It’s time for an update on what the brothers have been doing since I took them under my charge a little over a year ago. Stelios is now 19 pounds of muscle heavier, and Yiannis 17. Their terrific progress testifies to the effectiveness of proper, drug-free training.
The physical change in the brothers has been considerable; moreover, they now have such purpose when they are in the gym. They really know how to train, and it’s given them tremendous confidence. The “train and hope” mentality they used to have is gone.
They know that their training will work provided they deliver in the gym—and also deliver on the components of recuperation when they’re out of it. They’ve become brilliant examples. In the gym they are absorbed by their training, but when they’re out of the gym, they get on with the rest of their lives. They eat perfectly every single day and sleep sufficiently every single night but without obsessing.
They still follow the format they adopted right from the start under my charge: an upper-body/lower-body split over three days a week—Mondays, Wednesdays and Fridays. That gives them four full rest days each week, which they need. So they train each bodypart three times every two weeks, which is once every four or five days.
Stelios’ lower-body routine has been side bends, barbell squats, leg curls, standing calf raises, partial stiff-legged deadlifts from knee height and machine back extensions. His upper-body routine consists of machine crunches, low-incline bench presses, seated back-supported dumbbell presses, seated shrugs, pulldowns, incline dumbbell curls and hand grippers.
Yiannis’ routines are the same except that instead of barbell squats and low-incline bench presses he does parallel-grip deadlifts using a hexagonal shrug bar and parallel-bar dips; and instead of partial stiff-legged deadlifts he does regular bent-legged deadlifts from the floor, reflecting his physical structure—longer limbs and a shorter torso than his brother has.
Recently we made two exercise changes. The brothers substituted one-legged calf raises for machine standing calf raises and seated EZ-curl-bar curls for incline dumbbell curls. With the one-legged calf raise, the lads could push themselves more than they could with the machine. They held the dumbbell on the same side as the leg being exercised and alternated legs.
They did EZ-curl-bar curls seated, with their backs supported on a near-vertical bench, making for partial reps, briefly resting the bar on their thighs at the bottom of each.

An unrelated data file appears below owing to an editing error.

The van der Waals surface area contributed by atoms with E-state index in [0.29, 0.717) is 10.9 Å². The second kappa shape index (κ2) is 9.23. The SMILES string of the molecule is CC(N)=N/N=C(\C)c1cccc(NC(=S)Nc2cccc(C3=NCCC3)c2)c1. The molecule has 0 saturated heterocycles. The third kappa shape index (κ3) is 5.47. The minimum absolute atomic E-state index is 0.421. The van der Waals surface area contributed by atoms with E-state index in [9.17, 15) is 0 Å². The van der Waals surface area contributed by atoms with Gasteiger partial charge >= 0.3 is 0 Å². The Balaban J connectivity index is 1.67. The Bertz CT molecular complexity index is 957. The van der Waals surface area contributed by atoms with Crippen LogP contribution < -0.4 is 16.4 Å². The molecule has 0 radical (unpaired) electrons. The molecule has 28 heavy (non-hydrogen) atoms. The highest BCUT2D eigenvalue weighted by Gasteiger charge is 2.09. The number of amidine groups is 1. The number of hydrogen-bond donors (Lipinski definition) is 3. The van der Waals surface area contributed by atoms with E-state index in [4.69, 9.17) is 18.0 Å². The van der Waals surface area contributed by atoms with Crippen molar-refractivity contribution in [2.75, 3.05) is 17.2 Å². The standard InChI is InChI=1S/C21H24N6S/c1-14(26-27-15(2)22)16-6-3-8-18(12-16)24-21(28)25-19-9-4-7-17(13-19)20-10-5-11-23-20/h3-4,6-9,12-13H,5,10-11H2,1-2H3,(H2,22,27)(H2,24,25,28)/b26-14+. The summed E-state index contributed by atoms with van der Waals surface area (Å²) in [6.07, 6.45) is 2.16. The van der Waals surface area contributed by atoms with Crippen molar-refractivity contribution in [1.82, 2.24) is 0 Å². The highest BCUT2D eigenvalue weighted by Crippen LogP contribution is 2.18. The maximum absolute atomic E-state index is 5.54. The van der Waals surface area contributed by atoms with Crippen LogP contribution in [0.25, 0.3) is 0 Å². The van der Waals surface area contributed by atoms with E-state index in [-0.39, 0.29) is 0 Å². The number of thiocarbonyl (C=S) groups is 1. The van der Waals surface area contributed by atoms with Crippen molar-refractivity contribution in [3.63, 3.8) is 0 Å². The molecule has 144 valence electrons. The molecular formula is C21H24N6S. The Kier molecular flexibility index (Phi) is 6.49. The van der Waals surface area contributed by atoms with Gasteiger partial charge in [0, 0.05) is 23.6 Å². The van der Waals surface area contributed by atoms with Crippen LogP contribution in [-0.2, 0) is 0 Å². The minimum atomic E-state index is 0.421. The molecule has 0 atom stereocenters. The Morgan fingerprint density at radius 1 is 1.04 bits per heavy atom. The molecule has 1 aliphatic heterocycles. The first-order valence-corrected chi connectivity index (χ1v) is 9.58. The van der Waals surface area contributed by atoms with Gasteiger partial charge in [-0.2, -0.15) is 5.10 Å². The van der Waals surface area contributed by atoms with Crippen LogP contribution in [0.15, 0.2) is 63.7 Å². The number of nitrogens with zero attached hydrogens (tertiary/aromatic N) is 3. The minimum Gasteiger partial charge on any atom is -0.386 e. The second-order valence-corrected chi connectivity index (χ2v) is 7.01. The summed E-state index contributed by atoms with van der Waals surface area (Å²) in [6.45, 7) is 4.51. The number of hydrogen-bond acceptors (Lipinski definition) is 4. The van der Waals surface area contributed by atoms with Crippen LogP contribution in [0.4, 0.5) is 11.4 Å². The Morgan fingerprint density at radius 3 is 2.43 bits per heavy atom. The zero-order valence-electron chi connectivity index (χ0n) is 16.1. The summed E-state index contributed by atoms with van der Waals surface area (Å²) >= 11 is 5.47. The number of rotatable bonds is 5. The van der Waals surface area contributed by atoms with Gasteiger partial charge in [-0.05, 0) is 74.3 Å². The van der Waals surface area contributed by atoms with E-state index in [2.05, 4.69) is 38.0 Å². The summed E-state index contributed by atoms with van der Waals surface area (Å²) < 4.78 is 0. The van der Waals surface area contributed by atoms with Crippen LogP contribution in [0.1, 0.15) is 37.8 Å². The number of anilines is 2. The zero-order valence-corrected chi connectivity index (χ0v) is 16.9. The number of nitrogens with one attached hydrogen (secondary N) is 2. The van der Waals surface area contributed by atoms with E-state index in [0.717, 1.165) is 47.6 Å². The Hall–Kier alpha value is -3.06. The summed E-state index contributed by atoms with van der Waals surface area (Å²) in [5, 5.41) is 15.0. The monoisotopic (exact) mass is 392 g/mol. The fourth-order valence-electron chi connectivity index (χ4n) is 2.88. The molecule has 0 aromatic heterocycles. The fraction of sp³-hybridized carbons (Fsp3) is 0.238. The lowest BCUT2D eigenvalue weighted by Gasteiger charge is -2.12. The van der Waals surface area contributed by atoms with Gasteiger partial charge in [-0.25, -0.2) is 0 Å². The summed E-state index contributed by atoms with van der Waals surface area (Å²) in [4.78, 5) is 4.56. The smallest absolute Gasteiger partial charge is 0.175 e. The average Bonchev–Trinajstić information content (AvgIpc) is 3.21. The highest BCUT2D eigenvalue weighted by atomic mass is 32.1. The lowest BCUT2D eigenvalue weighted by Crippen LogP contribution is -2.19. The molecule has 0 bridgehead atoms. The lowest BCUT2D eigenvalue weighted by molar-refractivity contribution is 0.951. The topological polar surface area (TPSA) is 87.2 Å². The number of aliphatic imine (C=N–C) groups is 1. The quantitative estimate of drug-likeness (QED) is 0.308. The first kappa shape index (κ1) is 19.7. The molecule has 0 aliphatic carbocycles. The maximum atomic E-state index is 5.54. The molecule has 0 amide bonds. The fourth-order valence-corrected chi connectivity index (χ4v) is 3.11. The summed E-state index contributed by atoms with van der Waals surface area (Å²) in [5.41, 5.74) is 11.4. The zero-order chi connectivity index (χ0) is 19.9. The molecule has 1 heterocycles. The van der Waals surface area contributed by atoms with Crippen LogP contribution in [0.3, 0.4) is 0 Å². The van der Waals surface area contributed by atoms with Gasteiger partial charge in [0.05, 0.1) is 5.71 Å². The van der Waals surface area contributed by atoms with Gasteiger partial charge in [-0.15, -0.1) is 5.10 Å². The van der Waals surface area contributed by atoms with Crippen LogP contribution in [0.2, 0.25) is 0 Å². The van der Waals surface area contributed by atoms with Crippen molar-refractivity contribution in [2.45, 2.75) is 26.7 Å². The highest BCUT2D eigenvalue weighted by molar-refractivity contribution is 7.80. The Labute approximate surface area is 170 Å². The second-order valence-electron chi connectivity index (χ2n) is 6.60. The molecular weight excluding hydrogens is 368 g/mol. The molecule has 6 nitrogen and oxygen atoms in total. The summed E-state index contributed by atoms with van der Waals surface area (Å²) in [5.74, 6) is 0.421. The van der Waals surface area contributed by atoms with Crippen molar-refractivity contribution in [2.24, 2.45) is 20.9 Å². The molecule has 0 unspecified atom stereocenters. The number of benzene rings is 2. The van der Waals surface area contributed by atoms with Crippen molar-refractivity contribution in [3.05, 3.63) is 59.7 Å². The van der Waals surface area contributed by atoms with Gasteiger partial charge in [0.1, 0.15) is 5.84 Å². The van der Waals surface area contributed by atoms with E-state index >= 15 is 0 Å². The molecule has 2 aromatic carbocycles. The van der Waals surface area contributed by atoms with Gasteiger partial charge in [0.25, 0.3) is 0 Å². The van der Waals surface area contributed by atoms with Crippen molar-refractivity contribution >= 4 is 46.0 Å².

They had to drop Hammer seated shrugs because there was a problem with the Hammer machine. I had them do standing dumbbell shrugs instead—but they continued using the correct exercise technique: parallel grip, straight elbows and a high shrug on every rep with a momentary pause at both the top and bottom of the rep.
I didn’t keep the guys to a fixed set-rep format for their work sets, although there was never any variation on their warmup work. Here are the three work-set formats I used, which I rotated from workout to workout:
1) Two hard work sets on each exercise, with fewer reps on the second set.
2) A single work set to failure on each exercise. Rather than having them do two hard work sets per exercise, I’d push the brothers even harder on just one. They would typically do one, two or three reps more on a to-failure set than they would in their regular “hard” mode, but the compensation for the extra effort was fewer work sets in total.
3) Four work sets for each exercise, with the weight reduced slightly on each successive set, in order to maintain a steady rep count. I would change the weights between sets.
By rotating the three different work-set formats, the brothers got mental and physical variation while sticking with the same exercise selection so that they could most effectively focus on getting stronger on them all.
Although I placed great importance on poundage progression—through gradual weight increments using small weight plates—it was never at the cost of exercise technique. The brothers loved the gradual progressive-resistance mentality: “Inch by inch, training’s a cinch” has become their mantra.
Progressive resistance is the heart of bodybuilding because it’s a simple, quantifiable and incremental approach that’s easy to track. I had, however, explained to Yiannis and Stelios that it’s not the weight added to a given exercise that causes strength gain and possibly tissue growth. The ability to handle additional weight comes about only after the body has adapted to stimulation from previous workouts, which may include a tiny increase in muscle mass. Exaggerated focus on progressive weights is detrimental because it leads to degradation of exercise technique and rep-speed control, which should never be compromised just so you can add more weight to an exercise.
Because I supervise every workout, I ensure that their training is never “dirty.” Because hardly anyone has expert supervision to ensure that correct technique and rep speed are used, you must discipline yourself. That’s the bedrock of safe and effective training.
Combine correct technique, rep speed and range of motion with brief, hard training and proper recuperation. That will provide the best opportunity for the adaptations that produce increased strength and growth. IM
Editor’s note: Stuart McRobert’s first byline in IRON MAN appeared in 1981. He’s the author of the new 638-page opus on bodybuilding Build Muscle, Lose Fat, Look Great, available from Home Gym Warehouse (800) 447-0008 or www.Home-Gym.com.